In 2003, Alexander Galloway videotaped his hands and sampled controller input while playing Super Mario Bros. After completing the game, he formatted the serial data as guitar tablature and hosted it alongside the tutorial videos on Whitney's Artport. Titled How to Win “Super Mario Bros” or RSG-SMB-TAB, Galloway’s ASCII satire of a Game FAQ walkthrough also operates as a conceptual artwork in which play is reduced to a single series of inputs and recast as an impossible guide for novice players—a not-so-user-friendly map that coincides with the territory of the Mushroom Kingdom. Despite and because of the exactitude of the historical documentation, the history of play is lost. But is the game over or is there some way to continue?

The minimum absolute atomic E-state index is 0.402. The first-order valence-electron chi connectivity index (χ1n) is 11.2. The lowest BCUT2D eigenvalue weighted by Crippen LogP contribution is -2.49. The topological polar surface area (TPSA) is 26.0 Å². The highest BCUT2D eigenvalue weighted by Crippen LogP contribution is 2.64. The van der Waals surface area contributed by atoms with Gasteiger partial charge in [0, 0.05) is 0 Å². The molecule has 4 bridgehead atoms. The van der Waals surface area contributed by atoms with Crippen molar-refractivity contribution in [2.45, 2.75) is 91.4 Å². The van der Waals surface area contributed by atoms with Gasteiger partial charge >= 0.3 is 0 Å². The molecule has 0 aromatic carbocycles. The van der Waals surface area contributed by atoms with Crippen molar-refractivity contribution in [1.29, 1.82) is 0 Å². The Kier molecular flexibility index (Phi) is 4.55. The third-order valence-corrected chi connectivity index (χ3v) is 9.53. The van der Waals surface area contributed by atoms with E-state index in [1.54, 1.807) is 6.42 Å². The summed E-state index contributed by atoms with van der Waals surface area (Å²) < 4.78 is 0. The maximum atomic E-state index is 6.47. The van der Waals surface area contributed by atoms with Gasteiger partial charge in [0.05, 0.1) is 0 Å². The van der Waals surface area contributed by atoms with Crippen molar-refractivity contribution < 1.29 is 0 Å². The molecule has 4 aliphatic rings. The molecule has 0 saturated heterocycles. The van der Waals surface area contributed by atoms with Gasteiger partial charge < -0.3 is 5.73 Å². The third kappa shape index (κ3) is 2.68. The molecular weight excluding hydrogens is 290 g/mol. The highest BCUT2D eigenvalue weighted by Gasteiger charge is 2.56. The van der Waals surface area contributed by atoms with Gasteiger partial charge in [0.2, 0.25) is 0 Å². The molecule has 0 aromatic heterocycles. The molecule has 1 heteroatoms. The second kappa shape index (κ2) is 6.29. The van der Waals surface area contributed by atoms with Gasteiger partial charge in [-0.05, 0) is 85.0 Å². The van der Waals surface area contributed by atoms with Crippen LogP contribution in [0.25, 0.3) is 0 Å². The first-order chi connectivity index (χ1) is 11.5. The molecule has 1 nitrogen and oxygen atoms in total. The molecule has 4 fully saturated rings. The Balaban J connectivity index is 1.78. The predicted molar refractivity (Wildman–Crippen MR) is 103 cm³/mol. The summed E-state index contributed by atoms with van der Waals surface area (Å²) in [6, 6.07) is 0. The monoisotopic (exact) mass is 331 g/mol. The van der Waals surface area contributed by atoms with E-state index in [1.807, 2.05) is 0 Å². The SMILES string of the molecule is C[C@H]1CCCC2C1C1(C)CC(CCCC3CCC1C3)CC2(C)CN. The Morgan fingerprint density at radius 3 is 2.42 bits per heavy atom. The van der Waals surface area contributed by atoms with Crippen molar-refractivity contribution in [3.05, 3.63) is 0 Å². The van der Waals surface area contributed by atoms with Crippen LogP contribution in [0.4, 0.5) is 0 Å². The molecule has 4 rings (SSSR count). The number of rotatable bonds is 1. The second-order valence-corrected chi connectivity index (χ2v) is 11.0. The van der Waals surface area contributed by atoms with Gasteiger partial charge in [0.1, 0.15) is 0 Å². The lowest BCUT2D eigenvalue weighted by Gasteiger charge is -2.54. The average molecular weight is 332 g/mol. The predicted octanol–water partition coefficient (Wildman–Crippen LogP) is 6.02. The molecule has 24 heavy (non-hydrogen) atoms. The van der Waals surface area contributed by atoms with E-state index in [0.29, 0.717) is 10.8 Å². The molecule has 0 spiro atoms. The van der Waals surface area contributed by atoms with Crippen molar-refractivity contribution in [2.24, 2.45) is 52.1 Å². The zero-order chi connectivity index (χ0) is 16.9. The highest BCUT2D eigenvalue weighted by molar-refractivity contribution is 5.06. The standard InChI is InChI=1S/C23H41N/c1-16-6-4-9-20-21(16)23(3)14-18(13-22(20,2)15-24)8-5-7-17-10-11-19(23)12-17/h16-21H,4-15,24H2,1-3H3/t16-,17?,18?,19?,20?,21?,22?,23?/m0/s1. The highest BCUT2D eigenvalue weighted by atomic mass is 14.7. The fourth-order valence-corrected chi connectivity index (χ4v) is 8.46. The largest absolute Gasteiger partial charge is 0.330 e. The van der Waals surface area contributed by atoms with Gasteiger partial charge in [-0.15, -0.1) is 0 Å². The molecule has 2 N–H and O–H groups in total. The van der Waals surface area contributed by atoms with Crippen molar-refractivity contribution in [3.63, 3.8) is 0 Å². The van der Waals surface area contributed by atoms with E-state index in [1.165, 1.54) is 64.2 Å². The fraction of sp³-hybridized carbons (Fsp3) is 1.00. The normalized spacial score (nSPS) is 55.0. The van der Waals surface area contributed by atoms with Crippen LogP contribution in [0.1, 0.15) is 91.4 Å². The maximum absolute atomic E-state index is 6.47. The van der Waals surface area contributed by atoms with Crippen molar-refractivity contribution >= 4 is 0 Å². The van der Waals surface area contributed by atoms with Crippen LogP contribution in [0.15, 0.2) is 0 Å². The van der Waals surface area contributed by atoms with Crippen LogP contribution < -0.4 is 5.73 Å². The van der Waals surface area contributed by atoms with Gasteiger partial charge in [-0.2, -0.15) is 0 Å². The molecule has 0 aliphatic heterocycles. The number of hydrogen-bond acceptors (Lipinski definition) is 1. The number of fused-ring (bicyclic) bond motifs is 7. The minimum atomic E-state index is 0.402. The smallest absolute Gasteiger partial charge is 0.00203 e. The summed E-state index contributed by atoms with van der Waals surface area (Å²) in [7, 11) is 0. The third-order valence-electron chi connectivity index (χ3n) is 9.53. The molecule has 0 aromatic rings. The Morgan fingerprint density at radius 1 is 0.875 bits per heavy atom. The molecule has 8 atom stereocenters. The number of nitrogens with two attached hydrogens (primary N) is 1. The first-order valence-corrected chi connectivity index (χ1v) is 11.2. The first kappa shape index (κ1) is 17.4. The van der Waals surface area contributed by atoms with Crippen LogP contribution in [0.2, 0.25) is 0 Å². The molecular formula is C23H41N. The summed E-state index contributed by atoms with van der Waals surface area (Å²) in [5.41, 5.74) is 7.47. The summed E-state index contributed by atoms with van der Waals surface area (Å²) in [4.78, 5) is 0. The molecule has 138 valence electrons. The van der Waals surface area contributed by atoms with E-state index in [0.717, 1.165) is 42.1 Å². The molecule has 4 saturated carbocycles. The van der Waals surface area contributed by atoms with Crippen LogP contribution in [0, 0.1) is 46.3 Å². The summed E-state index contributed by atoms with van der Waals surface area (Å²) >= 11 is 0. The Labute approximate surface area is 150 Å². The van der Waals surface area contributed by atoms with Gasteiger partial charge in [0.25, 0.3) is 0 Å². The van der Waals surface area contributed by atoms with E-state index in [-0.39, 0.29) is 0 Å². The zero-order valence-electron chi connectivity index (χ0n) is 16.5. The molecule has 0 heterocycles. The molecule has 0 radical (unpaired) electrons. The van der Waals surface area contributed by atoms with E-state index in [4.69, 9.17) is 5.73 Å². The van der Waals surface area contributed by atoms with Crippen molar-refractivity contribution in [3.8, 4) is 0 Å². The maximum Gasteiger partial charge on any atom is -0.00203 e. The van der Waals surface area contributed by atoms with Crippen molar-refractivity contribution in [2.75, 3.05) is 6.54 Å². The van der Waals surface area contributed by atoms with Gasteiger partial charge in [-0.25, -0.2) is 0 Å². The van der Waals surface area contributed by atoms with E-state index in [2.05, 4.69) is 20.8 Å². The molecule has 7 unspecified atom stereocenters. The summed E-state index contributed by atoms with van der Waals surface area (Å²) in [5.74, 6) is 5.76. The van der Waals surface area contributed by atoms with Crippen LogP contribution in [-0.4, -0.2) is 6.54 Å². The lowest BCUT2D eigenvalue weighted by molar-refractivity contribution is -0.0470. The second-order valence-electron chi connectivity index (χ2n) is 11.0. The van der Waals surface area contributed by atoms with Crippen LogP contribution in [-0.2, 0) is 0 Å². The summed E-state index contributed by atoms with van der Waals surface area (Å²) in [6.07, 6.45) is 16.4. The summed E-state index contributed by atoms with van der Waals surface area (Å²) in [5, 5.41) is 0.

This talk documents the media archeological methods I used to try and learn How to Win “Super Mario Bros.” Starting from text files and camcorder footage I reverse engineered and remade RSG-SMB-TAB based on the technical operations of the Nintendo Entertainment System and the material practices of player communities. From tool-assisted simulations of nonexistent videos to real-time reenactments broadcasted on Twitch TV to a self-playing guitar that plays through Galloway’s tabs, in this presentation I demonstrate the role of play as a critical method for historicizing media art. Although some games are difficult to play or cannot be won, methodologies based on a deep material engagement not only reveal the complexity of computational media but also disrupt ahistorical ideologies of immateriality, completion, mastery, and even winning.
This year the Society for Cinema and Media Studies descends upon my new home turf of Atlanta, GA. I'm happy to be coming together with friends/colleagues Jacob Gaboury and Patrick LeMieux for a media history panel Patrick organized around the concept of the "lossy" and the "lossless." We'll be speaking Thursday, 5:00-6:45pm.